Many cited the Pennsylvania Senate general election as the "marquee race of 2010," a bellwether of the national stage. After securing the Democratic Party's nomination, calling it "a win for the people, over the establishment, over the status quo, even over Washington, DC," Sestak enjoyed a slight lead in the polls against the Republican Party's candidate, former Congressman and Club for Growth President Pat Toomey. But while Sestak tried to recoup his financial losses after a long primary, Toomey had not faced a competitive primary and aired TV ads much earlier than Sestak. Toomey's effective fundraising and advertising allowed him to rise in the polls, at one point gaining a double-digit lead, causing political pundits to move the race from "Toss Up" to "Lean Republican."[100] Many stopped short of calling the race "Solid Republican" as Sestak had a reputation for campaigning until he "sees the whites of their eyes" and 11th-hour comebacks.[101]

Sestak began airing ads in mid-fall and overcame his deficit in opinion polls, closing to within the margin of error. At the beginning of election night, Sestak led in the exit polls by a large margin, but as more votes were counted and central Pennsylvania's "red T" area began reporting, Toomey caught up. Counting continued until early morning, as the numbers were too close for a winner to be declared. As the percentages stabilized, it became clear Toomey was the winner. Sestak conceded the race to a ballroom full of his supporters at the Radnor Hotel. He lost by 80,000 votes out of four million cast, a margin large enough to avoid a recount. It was the smallest losing margin of any Pennsylvania Democratic candidate in 2010.[102][103]

The total spent on the race was $20 million, the most of any federal election in 2010. After Citizens United v. Federal Election Commission was decided, conservative Political Action Committees and corporations broke the record for outside spending, airing ads on Toomey's behalf and causing Sestak to be outspent 3 to 1.[104] Sestak responded to this outside spending at Philadelphia Constitution Hall, arguing, "It is we, the people. Not we, the corporations, nor we, Wall Street."[105]

Sestak returned to each of Pennsylvania's 67 counties to thank his supporters,[106][107][108] including numerous African American churches, synagogues, and mosques that had welcomed him.

2016 U.S. Senate election[edit]

After his defeat, Sestak served as a Distinguished Practice Professor at Carnegie Mellon University's Heinz College.[109] In May 2013 he was named the 2013–14 recipient of the General Omar N. Bradley Chair in Strategic Leadership,[110] a joint initiative among the United States Army War College, Dickinson College and the Pennsylvania State University – Dickinson School of Law. Previous recipients of the Bradley Chair include former Assistant Secretary of State Philip J. Crowley and retired Major General John D. Altenburg.

This issue is, who has your back? [Toomey's] approach is, 'You're on your own.' Mine is to advance individual opportunity.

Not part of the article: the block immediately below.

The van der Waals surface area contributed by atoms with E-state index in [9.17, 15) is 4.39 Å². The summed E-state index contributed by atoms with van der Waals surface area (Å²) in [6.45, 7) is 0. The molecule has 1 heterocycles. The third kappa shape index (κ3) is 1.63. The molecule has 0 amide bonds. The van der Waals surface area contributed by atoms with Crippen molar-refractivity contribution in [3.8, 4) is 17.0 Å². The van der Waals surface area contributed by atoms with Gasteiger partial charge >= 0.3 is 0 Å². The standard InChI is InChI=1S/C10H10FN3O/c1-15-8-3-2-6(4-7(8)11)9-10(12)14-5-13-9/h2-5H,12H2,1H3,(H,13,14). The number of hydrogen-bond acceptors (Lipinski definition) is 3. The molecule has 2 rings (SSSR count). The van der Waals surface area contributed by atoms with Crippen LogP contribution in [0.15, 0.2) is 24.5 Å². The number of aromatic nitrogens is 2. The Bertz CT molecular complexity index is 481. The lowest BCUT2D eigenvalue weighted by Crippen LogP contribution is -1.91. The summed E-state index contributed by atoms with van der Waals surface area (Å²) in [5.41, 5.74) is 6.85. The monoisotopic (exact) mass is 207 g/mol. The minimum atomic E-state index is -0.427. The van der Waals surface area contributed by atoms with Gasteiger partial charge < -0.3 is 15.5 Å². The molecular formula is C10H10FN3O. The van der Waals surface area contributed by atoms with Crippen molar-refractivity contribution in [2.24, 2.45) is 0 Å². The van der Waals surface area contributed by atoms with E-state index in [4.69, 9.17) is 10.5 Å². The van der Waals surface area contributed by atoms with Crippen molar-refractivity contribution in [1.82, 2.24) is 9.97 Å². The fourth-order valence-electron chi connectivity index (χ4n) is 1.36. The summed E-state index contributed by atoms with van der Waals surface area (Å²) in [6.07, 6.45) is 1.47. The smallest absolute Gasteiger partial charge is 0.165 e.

— Sestak on why he was running again.[111]

The same month, Sestak launched an exploratory committee for a rematch with Toomey. He did not officially declare his candidacy as that would contravene the rules of his new appointment.[112] In September 2014, as he campaigned with 2014 gubernatorial nominee Tom Wolf, he said that he would make an official announcement soon.[111] In November 2014, he sent out an email confirming that he would run and officially launched his campaign in March 2015 by walking 422 miles across Pennsylvania from the New Jersey to the Ohio borders.[113][114]

If Sestak had been nominated to run against Toomey in 2016 it would have been the first rematch for a United States Senate seat in Pennsylvania history.[115][116][117] But starting in early 2015 after he refused to hire a party-approved campaign manager, he faced considerable opposition from the Democratic Senatorial Campaign Committee and EMILY's List. Many establishment Democrats also resented Sestak for defeating Arlen Specter in the 2010 primary.[118][119] National Democrats including President Obama encouraged six candidates to challenge Sestak in the primary, with Katie McGinty emerging as the establishment's preferred nominee, and spent $5 million in support of McGinty's primary campaign.[120][121] Sestak's initial lead in polls dwindled and McGinty won the April 26 Democratic primary.[122][123] The national Democrats' meddling in the primary was largely unpopular with their liberal base, as Sestak consistently polled higher than McGinty in a hypothetical matchup against Toomey.[124] The Toomey campaign had also regarded Sestak as a stronger challenger since he was "a political outsider, well-attuned to the public's anti-establishment mood".[125] In the most expensive election for a U.S. Senate seat ever, Toomey narrowly defeated McGinty to win reelection.[126]

Political positions[edit]


Sestak is pro-choice, holding a 100 percent rating from NARAL Pro-Choice America and a 0 percent rating from the National Right to Life Committee.[127][128] NARAL endorsed Sestak over Specter in the 2010 Democratic primary because of Sestak's opposition to a ban on partial-birth abortion.[129] In 2009, Sestak's invitation to speak to students at the Catholic Malvern Preparatory School was rescinded after parents and alumni objected.[130] The cancellation was protested by many Malvern Seniors who staged a class walkout on the day of the scheduled talk.


Sestak supports requiring Congress to offset the cost of all new spending. He also supports expanding middle-class tax cuts and letting the Bush tax cuts expire. He voted for the American Recovery and Reinvestment Act of 2009 (the Stimulus) and the Tax Extenders and Alternative Minimum Tax Relief Act of 2008.[131]